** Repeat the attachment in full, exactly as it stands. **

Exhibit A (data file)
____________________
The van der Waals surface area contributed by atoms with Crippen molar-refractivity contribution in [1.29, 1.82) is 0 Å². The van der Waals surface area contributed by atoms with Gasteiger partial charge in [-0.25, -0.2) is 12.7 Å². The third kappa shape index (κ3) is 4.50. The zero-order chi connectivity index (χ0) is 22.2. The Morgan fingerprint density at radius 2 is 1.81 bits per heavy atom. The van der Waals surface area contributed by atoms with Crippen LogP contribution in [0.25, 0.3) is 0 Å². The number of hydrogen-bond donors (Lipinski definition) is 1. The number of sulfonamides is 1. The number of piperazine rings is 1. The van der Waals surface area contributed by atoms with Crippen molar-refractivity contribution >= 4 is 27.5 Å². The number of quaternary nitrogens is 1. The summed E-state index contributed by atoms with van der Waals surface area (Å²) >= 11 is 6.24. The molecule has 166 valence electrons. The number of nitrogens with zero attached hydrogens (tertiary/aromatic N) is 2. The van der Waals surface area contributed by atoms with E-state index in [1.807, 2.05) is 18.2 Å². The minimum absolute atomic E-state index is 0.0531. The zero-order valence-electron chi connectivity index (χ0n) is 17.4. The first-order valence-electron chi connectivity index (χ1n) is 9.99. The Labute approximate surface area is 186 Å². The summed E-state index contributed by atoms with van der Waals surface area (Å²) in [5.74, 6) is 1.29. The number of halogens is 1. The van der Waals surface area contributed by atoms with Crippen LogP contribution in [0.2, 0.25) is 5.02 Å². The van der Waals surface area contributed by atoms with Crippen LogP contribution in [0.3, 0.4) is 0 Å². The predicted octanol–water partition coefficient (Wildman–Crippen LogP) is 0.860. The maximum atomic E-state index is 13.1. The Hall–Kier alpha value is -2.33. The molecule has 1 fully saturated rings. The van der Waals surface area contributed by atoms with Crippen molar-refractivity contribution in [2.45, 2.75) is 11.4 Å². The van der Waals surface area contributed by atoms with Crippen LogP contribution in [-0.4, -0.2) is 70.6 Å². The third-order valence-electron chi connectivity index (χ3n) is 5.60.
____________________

The van der Waals surface area contributed by atoms with Crippen molar-refractivity contribution in [1.29, 1.82) is 0 Å². The van der Waals surface area contributed by atoms with Gasteiger partial charge in [-0.25, -0.2) is 12.7 Å². The third kappa shape index (κ3) is 4.50. The zero-order chi connectivity index (χ0) is 22.2. The Morgan fingerprint density at radius 2 is 1.81 bits per heavy atom. The van der Waals surface area contributed by atoms with Crippen LogP contribution in [0.25, 0.3) is 0 Å². The number of hydrogen-bond donors (Lipinski definition) is 1. The number of sulfonamides is 1. The number of piperazine rings is 1. The van der Waals surface area contributed by atoms with Crippen molar-refractivity contribution >= 4 is 27.5 Å². The number of quaternary nitrogens is 1. The summed E-state index contributed by atoms with van der Waals surface area (Å²) >= 11 is 6.24. The molecule has 166 valence electrons. The number of nitrogens with zero attached hydrogens (tertiary/aromatic N) is 2. The van der Waals surface area contributed by atoms with E-state index in [1.807, 2.05) is 18.2 Å². The minimum absolute atomic E-state index is 0.0531. The zero-order valence-electron chi connectivity index (χ0n) is 17.4. The first-order valence-electron chi connectivity index (χ1n) is 9.99. The Labute approximate surface area is 186 Å². The summed E-state index contributed by atoms with van der Waals surface area (Å²) in [5.74, 6) is 1.29. The number of halogens is 1. The van der Waals surface area contributed by atoms with Crippen LogP contribution in [0.2, 0.25) is 5.02 Å². The van der Waals surface area contributed by atoms with Crippen LogP contribution in [0.3, 0.4) is 0 Å². The predicted octanol–water partition coefficient (Wildman–Crippen LogP) is 0.860. The maximum atomic E-state index is 13.1. The Hall–Kier alpha value is -2.33. The molecule has 1 fully saturated rings. The van der Waals surface area contributed by atoms with Crippen molar-refractivity contribution in [2.45, 2.75) is 11.4 Å². The van der Waals surface area contributed by atoms with Crippen LogP contribution in [-0.4, -0.2) is 70.6 Å². The third-order valence-electron chi connectivity index (χ3n) is 5.60.